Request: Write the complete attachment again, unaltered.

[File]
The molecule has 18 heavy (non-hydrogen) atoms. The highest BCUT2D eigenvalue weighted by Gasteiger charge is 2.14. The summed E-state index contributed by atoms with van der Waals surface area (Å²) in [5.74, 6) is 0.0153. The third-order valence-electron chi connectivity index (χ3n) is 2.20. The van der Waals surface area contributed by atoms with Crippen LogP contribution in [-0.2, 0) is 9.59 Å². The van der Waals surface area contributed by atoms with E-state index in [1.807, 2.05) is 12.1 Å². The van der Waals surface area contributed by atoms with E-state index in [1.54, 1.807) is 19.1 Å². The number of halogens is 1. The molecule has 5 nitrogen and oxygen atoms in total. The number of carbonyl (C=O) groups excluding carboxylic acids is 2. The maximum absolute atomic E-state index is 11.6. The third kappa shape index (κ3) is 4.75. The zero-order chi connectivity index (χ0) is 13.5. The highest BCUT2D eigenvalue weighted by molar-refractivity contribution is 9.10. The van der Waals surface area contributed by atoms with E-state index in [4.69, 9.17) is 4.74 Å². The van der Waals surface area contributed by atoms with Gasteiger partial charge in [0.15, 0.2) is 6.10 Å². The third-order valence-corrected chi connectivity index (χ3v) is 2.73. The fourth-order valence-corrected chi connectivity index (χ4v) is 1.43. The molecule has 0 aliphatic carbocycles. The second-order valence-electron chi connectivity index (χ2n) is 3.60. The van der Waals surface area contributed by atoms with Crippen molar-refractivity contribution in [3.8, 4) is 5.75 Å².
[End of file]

The molecule has 18 heavy (non-hydrogen) atoms. The highest BCUT2D eigenvalue weighted by Gasteiger charge is 2.14. The summed E-state index contributed by atoms with van der Waals surface area (Å²) in [5.74, 6) is 0.0153. The third-order valence-electron chi connectivity index (χ3n) is 2.20. The van der Waals surface area contributed by atoms with Crippen LogP contribution in [-0.2, 0) is 9.59 Å². The van der Waals surface area contributed by atoms with E-state index in [1.807, 2.05) is 12.1 Å². The van der Waals surface area contributed by atoms with E-state index in [1.54, 1.807) is 19.1 Å². The number of halogens is 1. The molecule has 5 nitrogen and oxygen atoms in total. The number of carbonyl (C=O) groups excluding carboxylic acids is 2. The maximum absolute atomic E-state index is 11.6. The third kappa shape index (κ3) is 4.75. The zero-order chi connectivity index (χ0) is 13.5. The highest BCUT2D eigenvalue weighted by molar-refractivity contribution is 9.10. The van der Waals surface area contributed by atoms with E-state index in [4.69, 9.17) is 4.74 Å². The van der Waals surface area contributed by atoms with Gasteiger partial charge in [0.15, 0.2) is 6.10 Å². The third-order valence-corrected chi connectivity index (χ3v) is 2.73. The fourth-order valence-corrected chi connectivity index (χ4v) is 1.43. The molecule has 0 aliphatic carbocycles. The second-order valence-electron chi connectivity index (χ2n) is 3.60. The van der Waals surface area contributed by atoms with Crippen molar-refractivity contribution in [3.8, 4) is 5.75 Å².